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For further information, see CMDT Part 39-07: Carcinoma of the Biliary Tract

Key Features

Essentials of Diagnosis

  • Obstructive jaundice, usually painless, often with dilated biliary tract

  • Pain is more common in gallbladder carcinoma than cholangiocarcinoma

  • A dilated gallbladder may be detected (Courvoisier sign)

  • Diagnosis by cholangiography with biopsy and brushings for cytology

General Considerations

Gallbladder carcinoma

  • Onset is notoriously insidious; diagnosis is often made unexpectedly at surgery

  • Cholelithiasis (often large, symptomatic stones) usually present

  • Risk factors

    • Chronic infection of the gallbladder with Salmonella typhi

    • Adenomatous gallbladder polyps > 1 cm in diameter (particularly with hypoechoic foci on endoscopic ultrasonography [EUS])

    • Mucosal calcification of the gallbladder (porcelain gallbladder)

    • Anomalous pancreaticobiliary ductal junction

    • High parity in women

    • Increased body mass index

    • Aflatoxin exposure

    • Genetic factors include K-ras and TP53 mutations

  • TNM staging for gallbladder carcinoma

    • Tis, carcinoma in situ

    • T1a, tumor invades lamina propria

    • T1b, tumor invades muscle layer

    • T2, tumor invades perimuscular connective tissue with no extension beyond serosa (visceral peritoneum) (T2a) or into liver (T2b)

    • T3, tumor perforates the serosa or directly invades the liver or adjacent organ or structure

    • T4, tumor invades the main portal vein or hepatic artery or invades two or more extrahepatic organs or structures

    • N1, metastasis to 1–3 regional lymph nodes

    • N2, metastasis to ≥ 4 regional lymph nodes

    • M1, distant metastasis

Carcinoma of the bile ducts (cholangiocarcinoma)

  • About 50% arise at the confluence of the hepatic ducts (perihilar or so-called Klatskin tumors), and 40% arise in the distal extrahepatic bile duct (the incidence of which has risen since 1990); the remainder are intrahepatic (the incidence of which rose dramatically from the 1970s to early 2000s and has continued to increase)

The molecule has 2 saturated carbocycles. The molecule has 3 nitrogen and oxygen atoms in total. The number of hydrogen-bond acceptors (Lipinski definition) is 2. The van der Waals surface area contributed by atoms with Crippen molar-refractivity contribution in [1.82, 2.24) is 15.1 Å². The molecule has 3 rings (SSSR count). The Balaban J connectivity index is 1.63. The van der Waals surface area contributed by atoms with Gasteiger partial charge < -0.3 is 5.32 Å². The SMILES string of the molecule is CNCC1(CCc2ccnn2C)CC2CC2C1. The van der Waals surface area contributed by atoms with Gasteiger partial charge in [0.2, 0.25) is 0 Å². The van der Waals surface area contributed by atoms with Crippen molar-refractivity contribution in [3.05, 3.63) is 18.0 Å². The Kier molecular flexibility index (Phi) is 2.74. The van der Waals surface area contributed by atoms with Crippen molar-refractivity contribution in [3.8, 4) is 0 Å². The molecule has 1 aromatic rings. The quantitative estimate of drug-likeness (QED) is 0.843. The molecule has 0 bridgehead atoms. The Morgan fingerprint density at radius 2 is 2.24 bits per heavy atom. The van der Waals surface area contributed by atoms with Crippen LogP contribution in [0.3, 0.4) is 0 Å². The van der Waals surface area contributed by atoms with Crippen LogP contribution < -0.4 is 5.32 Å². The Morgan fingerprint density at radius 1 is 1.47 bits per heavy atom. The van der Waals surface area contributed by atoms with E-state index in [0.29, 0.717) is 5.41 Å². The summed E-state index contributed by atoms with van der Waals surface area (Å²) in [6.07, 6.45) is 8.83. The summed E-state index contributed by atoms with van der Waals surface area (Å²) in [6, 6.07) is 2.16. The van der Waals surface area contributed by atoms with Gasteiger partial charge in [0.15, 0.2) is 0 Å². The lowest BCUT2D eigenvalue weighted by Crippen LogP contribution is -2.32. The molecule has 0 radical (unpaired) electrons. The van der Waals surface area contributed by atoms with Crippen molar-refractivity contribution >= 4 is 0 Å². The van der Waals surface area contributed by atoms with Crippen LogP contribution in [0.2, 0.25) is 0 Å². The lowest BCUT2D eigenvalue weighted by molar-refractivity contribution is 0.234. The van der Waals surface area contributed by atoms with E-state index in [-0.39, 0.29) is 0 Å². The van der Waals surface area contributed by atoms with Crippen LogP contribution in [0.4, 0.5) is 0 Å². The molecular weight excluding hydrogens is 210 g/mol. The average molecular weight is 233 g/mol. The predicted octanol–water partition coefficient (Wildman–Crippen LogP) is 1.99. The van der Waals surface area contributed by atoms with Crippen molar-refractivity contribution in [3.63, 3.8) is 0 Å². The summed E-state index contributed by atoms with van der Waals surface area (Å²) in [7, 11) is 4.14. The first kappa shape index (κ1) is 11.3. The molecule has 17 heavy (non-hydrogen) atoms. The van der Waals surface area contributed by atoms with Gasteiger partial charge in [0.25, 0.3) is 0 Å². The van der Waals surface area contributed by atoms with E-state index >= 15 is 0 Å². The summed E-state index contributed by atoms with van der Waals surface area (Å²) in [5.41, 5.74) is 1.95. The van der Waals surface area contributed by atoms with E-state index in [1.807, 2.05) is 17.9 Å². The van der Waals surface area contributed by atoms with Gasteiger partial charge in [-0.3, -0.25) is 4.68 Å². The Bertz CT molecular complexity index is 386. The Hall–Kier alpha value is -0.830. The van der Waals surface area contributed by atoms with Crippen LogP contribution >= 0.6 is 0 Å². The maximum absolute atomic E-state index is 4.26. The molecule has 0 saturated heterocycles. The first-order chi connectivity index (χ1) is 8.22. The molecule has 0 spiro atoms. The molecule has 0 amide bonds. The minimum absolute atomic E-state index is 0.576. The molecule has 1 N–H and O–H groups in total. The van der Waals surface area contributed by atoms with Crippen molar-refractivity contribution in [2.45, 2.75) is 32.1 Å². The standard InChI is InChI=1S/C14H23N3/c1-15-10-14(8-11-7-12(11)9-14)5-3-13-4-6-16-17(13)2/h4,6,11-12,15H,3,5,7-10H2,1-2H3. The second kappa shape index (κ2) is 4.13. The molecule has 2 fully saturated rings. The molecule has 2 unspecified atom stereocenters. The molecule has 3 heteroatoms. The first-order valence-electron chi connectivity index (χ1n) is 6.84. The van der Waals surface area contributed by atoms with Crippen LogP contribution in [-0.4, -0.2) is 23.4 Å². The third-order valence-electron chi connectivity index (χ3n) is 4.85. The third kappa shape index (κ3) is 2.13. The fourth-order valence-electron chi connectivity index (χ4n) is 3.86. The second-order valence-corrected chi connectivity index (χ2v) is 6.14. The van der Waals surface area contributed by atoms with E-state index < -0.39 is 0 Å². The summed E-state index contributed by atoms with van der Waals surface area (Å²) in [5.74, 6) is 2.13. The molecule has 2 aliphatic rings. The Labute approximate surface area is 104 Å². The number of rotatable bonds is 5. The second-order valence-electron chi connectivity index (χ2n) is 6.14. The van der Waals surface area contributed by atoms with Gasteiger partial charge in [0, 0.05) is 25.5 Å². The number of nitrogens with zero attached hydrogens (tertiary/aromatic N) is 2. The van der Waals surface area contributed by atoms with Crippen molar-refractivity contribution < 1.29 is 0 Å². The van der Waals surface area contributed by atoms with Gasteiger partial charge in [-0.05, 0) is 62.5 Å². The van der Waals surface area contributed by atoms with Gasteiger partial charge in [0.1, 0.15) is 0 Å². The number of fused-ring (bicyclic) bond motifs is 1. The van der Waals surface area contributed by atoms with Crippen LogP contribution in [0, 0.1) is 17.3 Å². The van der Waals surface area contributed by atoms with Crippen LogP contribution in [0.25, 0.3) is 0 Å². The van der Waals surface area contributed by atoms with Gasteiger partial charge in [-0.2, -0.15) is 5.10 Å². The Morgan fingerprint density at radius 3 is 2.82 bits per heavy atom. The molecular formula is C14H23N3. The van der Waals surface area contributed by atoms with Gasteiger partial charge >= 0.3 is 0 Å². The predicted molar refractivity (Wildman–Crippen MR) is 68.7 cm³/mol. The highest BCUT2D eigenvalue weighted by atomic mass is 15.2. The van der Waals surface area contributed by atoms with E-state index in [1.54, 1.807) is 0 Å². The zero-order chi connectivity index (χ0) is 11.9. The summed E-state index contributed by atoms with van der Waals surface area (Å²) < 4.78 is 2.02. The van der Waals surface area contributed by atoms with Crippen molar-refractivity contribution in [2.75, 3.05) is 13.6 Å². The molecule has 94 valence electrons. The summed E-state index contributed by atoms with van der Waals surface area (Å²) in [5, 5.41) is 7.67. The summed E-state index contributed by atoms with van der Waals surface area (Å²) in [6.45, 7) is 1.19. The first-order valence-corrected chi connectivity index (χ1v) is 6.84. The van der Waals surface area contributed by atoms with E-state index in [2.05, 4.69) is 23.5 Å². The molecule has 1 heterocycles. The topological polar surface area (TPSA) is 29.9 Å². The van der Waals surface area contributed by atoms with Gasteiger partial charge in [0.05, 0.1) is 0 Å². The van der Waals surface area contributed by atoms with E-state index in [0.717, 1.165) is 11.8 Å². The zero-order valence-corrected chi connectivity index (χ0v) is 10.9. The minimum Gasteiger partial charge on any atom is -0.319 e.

• Risk factors for intrahepatic cholangiocarcinoma

    • Hepatitis C virus infection (and possibly hepatitis B virus infection)

    • Cirrhosis

    • HIV infection

    • Nonalcoholic fatty liver disease

    • Diabetes mellitus

    • Obesity

    • Tobacco smoking

  • Mixed hepatocellular carcinoma-cholangiocarcinoma is being increasingly recognized

  • In southeast Asia, hepatolithiasis, chronic typhoid carriage, and infection of the bile ducts with helminths (Clonorchis sinensis, Opisthorchis viverrini) are associated with an increased risk of cholangiocarcinoma

  • TNM staging for perihilar cholangiocarcinoma

    • Tis, carcinoma in situ/high-grade dysplasia

    • T1, tumor confined to bile duct

    • T2, tumor invades beyond the wall of the bile duct to surrounding adipose tissue (2a) or to the adjacent liver (2b)

    • T3, tumor invades unilateral branches of the portal vein or hepatic artery

    • T4, tumor invades the main portal vein or its branches bilaterally, common hepatic artery, second-order biliary radicals, and contralateral portal vein or hepatic artery

    • N1, metastasis to 1–3 regional lymph nodes

    • N2, metastasis to ≥ 4 regional lymph nodes

    • M1, distant metastasis

  • TNM staging for intrahepatic cholangiocarcinoma

    • T1a, solitary tumor ≤ 5 cm without vascular invasion

    • T1b, solitary tumor > 5 cm without vascular invasion

    • T2, solitary tumor with intrahepatic vascular invasion or multiple tumors ≤ 5 ...

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